With thousands of frame and mat samples, The Great Frame Up can satisfy any and all framing fantasies. The expert framespeople can make diplomas radiate (most diplomas can be framed for around $100), personalized jerseys glisten (most for under $300), and dorm-room movie posters sparkle (many 24x36 pieces are under $100). The design wizards can also find a home for any prized possession, such as shoebox photos, baby booties, ticket stubs, medals, and really good pot roasts. The Great Frame Up’s no-hassle guarantee and assurance that all work is done on-site means your frameables won't be subject to mistreatment at underground commercial framing facilities.
FastFrame first germinated in Europe before spreading to Japan, Brazil, Australia, and the United States. A trained local helms each of the 300 locations, and guarantees every design for 30 days and the craftsmanship for a lifetime. Artisans crown original works of art and prints with ornate mouldings. They also store historical artifacts and three-dimensional memorabilia in shadow boxes. FastFrame’s team has even been known to frame sports equipment, plasma-screen televisions, and childhood homes.
Michael Drewitz's eyes are in high demand. Since opening his studio in 1980, the award-winning photographer has been booked to inspire other expert shutterbugs, speaking at engagements for the Northwest Georgia Professional Photographers Association and the Tennessee Professional Photographers Association. His flair with a lens has also nabbed him a job from former Georgia Governor Roy Barnes—Michael snapped stills of the politician's daughter inside the governor's mansion. His reputation for sophisticated shots stems in part from his time at the University of Memphis, where he studied art. Today, this training enables him to both plan and retouch images with creative cleverness.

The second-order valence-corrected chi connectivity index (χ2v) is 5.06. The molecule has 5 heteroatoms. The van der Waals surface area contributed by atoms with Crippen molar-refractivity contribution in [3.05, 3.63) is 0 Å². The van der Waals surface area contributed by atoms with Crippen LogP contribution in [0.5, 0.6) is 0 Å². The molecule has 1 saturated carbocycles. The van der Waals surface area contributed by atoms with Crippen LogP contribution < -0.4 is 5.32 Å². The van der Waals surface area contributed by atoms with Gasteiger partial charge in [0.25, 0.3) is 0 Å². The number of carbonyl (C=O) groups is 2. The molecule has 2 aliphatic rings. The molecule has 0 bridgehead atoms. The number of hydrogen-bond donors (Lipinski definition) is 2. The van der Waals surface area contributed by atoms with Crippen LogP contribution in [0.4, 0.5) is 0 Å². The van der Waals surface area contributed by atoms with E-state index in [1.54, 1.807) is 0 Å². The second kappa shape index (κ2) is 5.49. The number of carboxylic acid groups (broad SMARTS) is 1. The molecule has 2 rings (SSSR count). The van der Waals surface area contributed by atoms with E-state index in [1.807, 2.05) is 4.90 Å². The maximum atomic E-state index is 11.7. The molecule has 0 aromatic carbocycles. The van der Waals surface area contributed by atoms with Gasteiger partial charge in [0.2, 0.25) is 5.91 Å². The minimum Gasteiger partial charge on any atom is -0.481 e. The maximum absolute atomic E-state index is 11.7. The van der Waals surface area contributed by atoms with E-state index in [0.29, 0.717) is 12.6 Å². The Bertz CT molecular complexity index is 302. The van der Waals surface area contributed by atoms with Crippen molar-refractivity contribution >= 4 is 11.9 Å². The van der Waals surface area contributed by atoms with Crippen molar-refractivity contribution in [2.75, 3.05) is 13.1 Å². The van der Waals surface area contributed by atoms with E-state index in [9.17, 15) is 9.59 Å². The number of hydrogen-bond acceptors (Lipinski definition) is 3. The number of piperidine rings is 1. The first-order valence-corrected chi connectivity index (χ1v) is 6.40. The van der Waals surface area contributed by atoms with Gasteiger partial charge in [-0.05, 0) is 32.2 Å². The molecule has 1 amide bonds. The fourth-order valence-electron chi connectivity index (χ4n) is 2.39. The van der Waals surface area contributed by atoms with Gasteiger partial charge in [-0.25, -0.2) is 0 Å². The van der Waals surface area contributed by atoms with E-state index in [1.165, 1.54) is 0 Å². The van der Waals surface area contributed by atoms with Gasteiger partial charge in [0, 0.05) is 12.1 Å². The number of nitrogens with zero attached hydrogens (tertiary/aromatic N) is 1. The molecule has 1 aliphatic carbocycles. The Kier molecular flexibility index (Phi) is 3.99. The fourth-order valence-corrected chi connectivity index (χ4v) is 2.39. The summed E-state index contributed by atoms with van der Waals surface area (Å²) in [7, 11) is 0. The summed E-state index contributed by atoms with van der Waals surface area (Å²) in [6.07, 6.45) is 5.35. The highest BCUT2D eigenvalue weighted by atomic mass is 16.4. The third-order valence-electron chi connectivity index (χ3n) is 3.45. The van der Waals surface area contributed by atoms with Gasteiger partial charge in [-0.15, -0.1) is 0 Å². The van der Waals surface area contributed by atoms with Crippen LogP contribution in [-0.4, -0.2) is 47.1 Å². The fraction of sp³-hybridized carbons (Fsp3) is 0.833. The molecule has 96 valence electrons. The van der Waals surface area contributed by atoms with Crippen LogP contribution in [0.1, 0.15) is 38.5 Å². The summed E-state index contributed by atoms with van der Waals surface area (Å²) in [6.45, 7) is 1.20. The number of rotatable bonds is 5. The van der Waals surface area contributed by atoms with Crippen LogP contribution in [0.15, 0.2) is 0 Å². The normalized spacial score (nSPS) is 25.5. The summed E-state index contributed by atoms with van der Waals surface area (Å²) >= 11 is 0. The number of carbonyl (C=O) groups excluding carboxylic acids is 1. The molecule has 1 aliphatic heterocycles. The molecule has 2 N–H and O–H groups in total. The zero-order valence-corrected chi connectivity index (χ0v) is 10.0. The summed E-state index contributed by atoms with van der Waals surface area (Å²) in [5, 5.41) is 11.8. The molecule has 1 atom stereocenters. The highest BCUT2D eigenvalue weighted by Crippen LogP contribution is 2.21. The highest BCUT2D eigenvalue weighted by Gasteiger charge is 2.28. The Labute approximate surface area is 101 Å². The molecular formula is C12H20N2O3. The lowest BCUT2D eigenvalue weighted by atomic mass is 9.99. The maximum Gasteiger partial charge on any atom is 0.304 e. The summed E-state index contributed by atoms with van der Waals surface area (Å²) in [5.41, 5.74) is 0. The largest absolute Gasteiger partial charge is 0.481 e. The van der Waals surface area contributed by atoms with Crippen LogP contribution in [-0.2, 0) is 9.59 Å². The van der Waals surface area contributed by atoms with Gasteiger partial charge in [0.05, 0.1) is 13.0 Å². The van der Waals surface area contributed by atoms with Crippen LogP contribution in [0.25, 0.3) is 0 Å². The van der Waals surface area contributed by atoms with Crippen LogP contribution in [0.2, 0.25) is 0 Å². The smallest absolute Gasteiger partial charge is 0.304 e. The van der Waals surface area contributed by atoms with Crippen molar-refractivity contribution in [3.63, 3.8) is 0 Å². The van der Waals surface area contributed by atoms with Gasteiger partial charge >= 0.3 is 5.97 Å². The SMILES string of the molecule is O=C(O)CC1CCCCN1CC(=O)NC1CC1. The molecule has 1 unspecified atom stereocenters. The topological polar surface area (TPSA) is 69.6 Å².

Michael's wedding shoots combine formal and more casual poses, and his corporate portraits frame subjects against dignified backgrounds, such as bookcases or a conference room where even the table is wearing a tie. He also preserves images of family groups and children, from infancy to high-school graduation. With a variety of portrait finishes, he can imbue his creations with the look of a renaissance oil painting, adding an ethereal or classic ambiance through practiced brushstrokes.
Terry Bratton's photography business had an unassuming start in 1988: as a college student, he snapped Polaroids of his classmates, charging them $1 to take them home. Since then, Bratton has certainly added more skills to his portfolio. He specializes in event and portrait photography and counts authors, models, fashion and jewelry designers, and choreographers among his many clients.